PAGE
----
In accordance with Article 13, paragraph 1, point b) of the EU Withdrawal Act, “reasonable coordination” is necessary to simultaneously approve the withdrawal agreement and the framework for future relations between the UK and the EU, in the form of a political declaration. On 18 June, Lord Hailsham`s amendment was accepted by the Lords, a defeat for the government by 354 votes to 235: a majority of 119   On the morning of the vote, 12 June 2018, the government rejected Grieve`s alternative amendment. This paved the way for differences of opinion in the debate in the House of Commons on whether Parliament should have a say if the UK left the EU without a deal.   In the morning, Phillip Lee`s surprise resignation as a young Conservative minister said: “If I have to look my children in the eye and honestly say that I did my best for them, I cannot, in good conscience, support the way our country will withdraw from the EU.”  The Speaker of the House of Commons, Ms Leadsom, told MEPs that the European Council would only approve the extension on 22 May if MEPs approved the withdrawal agreement on Friday at 23:00 GMT. Mrs May said a new “useful vote” would take place “as soon as possible” but that she would make a statement if it did not take place by February 13, and that it would be followed by a debate on a changeable proposal on 14 February.  If the withdrawal agreement had been implemented in accordance with standard procedure, Parliament could therefore theoretically have been disinted until it had to consider the bill necessary for its implementation. This legislation will not be put in place until after the contracts have been signed. And the passage of this legislation would have produced the only parliamentary vote in the whole process. Parliamentary votes on Brexit, sometimes referred to as “sensible votes,” are the parliamentary votes of Section 13 of the United Kingdom`s European Union (Withdrawal) Act 2018, which requires the UK government to submit a amended parliamentary motion to ratify the Brexit withdrawal agreement at the end of negotiations between the government and the European Union, in accordance with Article 50.   The important vote took place on January 15, 2019 in the House of Commons.  The vote was originally scheduled to take place on December 11, 2018, but on December 10, May postponed it because it became clear that the government`s Brexit deal would be rejected.   On December 4, 2018, the government tabled a business motion to establish the timetable for the meaningful vote, as requested in S13 (1) (b), with the vote scheduled for December 11, 2018.  On October 21, the government issued the withdrawal agreement and proposed three days of debate for opposition members to review it.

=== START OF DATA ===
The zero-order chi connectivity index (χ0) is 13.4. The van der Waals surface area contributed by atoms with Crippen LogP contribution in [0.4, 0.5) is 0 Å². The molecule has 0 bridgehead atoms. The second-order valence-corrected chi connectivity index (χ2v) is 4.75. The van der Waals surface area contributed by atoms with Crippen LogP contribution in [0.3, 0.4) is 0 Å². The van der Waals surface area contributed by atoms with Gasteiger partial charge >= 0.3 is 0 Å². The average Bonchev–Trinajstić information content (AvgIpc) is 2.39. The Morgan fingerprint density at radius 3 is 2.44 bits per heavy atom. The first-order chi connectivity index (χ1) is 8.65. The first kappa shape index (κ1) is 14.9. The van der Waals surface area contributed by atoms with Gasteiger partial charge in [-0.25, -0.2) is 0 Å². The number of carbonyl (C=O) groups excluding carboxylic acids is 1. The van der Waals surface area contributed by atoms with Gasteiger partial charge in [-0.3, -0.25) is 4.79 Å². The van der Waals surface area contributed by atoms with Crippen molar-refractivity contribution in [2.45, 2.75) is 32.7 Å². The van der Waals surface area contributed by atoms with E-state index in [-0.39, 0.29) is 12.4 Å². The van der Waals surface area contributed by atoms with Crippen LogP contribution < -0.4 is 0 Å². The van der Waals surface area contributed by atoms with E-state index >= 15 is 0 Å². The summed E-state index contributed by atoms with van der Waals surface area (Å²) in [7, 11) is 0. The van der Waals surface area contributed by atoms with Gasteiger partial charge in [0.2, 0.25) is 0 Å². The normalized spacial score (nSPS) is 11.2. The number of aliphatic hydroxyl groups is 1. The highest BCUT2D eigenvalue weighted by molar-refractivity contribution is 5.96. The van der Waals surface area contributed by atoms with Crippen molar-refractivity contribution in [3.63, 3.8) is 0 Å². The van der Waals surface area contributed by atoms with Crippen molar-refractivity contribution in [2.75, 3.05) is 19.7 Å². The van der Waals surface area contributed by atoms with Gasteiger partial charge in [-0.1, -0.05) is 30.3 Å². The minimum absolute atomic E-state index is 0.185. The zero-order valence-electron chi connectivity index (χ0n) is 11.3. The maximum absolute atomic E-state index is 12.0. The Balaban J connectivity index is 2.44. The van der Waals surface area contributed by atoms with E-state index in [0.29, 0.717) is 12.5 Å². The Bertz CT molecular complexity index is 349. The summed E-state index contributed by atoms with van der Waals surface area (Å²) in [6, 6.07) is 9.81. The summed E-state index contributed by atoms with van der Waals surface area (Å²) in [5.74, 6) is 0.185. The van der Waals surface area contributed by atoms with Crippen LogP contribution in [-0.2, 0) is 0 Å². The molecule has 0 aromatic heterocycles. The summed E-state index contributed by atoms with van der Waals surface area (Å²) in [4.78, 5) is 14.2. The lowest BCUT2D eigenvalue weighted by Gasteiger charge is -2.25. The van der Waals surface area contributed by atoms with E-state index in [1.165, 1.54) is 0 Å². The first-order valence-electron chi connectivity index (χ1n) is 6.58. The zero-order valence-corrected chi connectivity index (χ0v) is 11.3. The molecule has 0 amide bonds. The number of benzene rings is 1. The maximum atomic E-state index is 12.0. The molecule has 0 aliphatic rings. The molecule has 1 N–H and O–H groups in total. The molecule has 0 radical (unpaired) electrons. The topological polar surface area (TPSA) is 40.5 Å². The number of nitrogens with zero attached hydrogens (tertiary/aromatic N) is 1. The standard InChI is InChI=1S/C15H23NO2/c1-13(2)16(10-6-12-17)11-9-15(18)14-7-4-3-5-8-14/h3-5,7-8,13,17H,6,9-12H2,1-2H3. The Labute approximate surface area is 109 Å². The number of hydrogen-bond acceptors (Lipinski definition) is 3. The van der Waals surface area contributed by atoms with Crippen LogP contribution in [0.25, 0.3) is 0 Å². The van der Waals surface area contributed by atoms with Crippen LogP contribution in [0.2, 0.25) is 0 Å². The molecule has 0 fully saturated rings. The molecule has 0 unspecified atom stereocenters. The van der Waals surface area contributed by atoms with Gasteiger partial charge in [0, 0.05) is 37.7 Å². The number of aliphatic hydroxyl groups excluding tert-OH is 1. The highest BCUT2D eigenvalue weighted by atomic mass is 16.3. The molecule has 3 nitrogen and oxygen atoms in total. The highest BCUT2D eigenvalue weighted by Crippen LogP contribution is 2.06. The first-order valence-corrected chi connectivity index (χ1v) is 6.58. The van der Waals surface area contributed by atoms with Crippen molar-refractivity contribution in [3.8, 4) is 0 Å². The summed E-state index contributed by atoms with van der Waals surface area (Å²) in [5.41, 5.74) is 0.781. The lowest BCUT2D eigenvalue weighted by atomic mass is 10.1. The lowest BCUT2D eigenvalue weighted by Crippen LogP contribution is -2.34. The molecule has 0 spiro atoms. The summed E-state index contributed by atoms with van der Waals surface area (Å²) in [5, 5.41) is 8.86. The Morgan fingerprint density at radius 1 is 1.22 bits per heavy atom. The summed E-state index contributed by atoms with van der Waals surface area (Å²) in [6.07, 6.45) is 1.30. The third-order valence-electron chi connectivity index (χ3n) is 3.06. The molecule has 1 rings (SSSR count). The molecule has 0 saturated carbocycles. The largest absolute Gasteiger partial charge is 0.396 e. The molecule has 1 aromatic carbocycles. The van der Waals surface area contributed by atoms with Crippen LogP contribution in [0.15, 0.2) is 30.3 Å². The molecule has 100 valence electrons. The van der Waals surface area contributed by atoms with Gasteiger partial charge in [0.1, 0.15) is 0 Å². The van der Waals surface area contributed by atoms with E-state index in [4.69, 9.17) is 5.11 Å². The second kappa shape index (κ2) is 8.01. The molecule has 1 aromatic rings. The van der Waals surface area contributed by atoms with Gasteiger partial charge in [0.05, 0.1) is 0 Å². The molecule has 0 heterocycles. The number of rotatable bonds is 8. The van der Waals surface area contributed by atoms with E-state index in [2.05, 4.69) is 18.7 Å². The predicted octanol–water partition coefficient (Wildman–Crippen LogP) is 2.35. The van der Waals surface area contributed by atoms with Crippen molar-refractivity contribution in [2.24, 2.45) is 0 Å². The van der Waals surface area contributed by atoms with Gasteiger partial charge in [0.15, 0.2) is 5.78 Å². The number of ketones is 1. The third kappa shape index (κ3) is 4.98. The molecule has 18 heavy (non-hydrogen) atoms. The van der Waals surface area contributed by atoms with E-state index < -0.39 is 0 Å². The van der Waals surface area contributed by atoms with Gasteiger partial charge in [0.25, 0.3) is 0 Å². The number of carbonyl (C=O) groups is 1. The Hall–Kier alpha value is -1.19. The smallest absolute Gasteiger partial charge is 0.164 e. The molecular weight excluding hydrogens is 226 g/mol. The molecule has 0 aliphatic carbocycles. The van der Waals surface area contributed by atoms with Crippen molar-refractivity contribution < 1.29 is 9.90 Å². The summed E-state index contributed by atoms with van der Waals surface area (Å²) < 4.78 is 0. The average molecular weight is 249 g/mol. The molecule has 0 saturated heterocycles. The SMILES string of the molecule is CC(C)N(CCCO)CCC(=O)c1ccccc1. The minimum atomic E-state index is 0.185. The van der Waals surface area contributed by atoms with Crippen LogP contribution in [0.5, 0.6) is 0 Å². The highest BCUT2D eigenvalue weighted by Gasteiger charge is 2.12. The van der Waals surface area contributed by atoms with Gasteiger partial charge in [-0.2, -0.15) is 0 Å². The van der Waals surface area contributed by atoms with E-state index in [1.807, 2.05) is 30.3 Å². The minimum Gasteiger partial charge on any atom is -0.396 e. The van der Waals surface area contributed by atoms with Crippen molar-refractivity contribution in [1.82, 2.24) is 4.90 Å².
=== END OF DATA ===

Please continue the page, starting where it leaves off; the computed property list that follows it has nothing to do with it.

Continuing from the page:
The government introduced the recently revised EU Withdrawal Act in the House of Commons for debate on the evening of 22 October 2019.  MEPs voted in favour of a second reading, adopted by 329 votes to 299, and the timetable for debate on the law, which was rejected by 322 votes to 308. Prior to the vote, Johnson had said that he would abandon attempts to pass the agreement and would seek to hold parliamentary elections if his timetable did not generate the necessary support for its adoption by Parliament. After the vote, Mr Johnson announced that the law would be overturned while he held talks with other EU leaders.   Even if the House of Commons approved the withdrawal agreement in the “wise vote” and therefore the agreement did not enter into these cases of treaty failure, the vote would still be part of an extremely unusual process with regard to Parliament`s role in drafting treaties in the United Kingdom. The Board of Procedure is currently conducting an investigation into the “smart vote” and will likely make recommendations on the order of the questions and the circumstances under which the government`s request may be changed.